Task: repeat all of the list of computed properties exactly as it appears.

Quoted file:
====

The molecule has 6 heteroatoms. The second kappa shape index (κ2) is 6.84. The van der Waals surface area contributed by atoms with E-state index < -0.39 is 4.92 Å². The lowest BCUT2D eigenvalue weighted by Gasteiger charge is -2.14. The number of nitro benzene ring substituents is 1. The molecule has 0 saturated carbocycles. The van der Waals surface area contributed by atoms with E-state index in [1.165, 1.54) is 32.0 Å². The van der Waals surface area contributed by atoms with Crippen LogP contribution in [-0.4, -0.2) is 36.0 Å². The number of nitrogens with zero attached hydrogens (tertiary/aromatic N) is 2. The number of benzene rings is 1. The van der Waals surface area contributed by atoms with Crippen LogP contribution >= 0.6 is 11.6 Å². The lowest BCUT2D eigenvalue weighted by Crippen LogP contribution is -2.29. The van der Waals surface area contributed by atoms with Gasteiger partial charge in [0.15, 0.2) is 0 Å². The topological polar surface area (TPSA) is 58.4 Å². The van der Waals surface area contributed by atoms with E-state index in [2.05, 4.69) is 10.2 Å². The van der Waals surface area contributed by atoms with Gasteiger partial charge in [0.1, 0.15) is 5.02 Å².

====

The molecule has 6 heteroatoms. The second kappa shape index (κ2) is 6.84. The van der Waals surface area contributed by atoms with E-state index < -0.39 is 4.92 Å². The lowest BCUT2D eigenvalue weighted by Gasteiger charge is -2.14. The number of nitro benzene ring substituents is 1. The molecule has 0 saturated carbocycles. The van der Waals surface area contributed by atoms with E-state index in [1.165, 1.54) is 32.0 Å². The van der Waals surface area contributed by atoms with Crippen LogP contribution in [-0.4, -0.2) is 36.0 Å². The number of nitrogens with zero attached hydrogens (tertiary/aromatic N) is 2. The number of benzene rings is 1. The van der Waals surface area contributed by atoms with Crippen LogP contribution >= 0.6 is 11.6 Å². The lowest BCUT2D eigenvalue weighted by Crippen LogP contribution is -2.29. The van der Waals surface area contributed by atoms with Gasteiger partial charge in [0.15, 0.2) is 0 Å². The topological polar surface area (TPSA) is 58.4 Å². The van der Waals surface area contributed by atoms with E-state index in [2.05, 4.69) is 10.2 Å². The van der Waals surface area contributed by atoms with Gasteiger partial charge in [0.1, 0.15) is 5.02 Å².